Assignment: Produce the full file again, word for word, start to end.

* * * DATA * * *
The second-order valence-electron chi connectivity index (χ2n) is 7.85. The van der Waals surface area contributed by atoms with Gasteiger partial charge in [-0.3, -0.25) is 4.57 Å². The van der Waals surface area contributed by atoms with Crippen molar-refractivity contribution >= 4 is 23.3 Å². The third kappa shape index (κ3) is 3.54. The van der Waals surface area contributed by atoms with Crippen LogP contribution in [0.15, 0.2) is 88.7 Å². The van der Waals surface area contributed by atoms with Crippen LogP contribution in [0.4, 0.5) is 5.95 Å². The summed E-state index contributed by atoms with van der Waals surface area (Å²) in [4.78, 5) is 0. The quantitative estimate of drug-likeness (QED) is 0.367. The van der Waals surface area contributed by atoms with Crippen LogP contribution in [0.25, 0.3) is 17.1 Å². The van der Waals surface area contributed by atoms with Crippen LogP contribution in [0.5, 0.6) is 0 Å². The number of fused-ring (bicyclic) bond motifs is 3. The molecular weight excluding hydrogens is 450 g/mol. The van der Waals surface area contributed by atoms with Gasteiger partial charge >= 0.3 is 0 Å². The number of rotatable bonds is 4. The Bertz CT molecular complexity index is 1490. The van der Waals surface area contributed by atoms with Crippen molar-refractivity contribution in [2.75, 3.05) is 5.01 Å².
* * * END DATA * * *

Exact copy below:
The second-order valence-electron chi connectivity index (χ2n) is 7.85. The van der Waals surface area contributed by atoms with Gasteiger partial charge in [-0.3, -0.25) is 4.57 Å². The van der Waals surface area contributed by atoms with Crippen molar-refractivity contribution >= 4 is 23.3 Å². The third kappa shape index (κ3) is 3.54. The van der Waals surface area contributed by atoms with Crippen LogP contribution in [0.15, 0.2) is 88.7 Å². The van der Waals surface area contributed by atoms with Crippen LogP contribution in [0.4, 0.5) is 5.95 Å². The summed E-state index contributed by atoms with van der Waals surface area (Å²) in [4.78, 5) is 0. The quantitative estimate of drug-likeness (QED) is 0.367. The van der Waals surface area contributed by atoms with Crippen LogP contribution in [0.25, 0.3) is 17.1 Å². The van der Waals surface area contributed by atoms with Crippen LogP contribution in [0.5, 0.6) is 0 Å². The number of fused-ring (bicyclic) bond motifs is 3. The molecular weight excluding hydrogens is 450 g/mol. The van der Waals surface area contributed by atoms with Gasteiger partial charge >= 0.3 is 0 Å². The number of rotatable bonds is 4. The Bertz CT molecular complexity index is 1490. The van der Waals surface area contributed by atoms with Crippen molar-refractivity contribution in [2.75, 3.05) is 5.01 Å².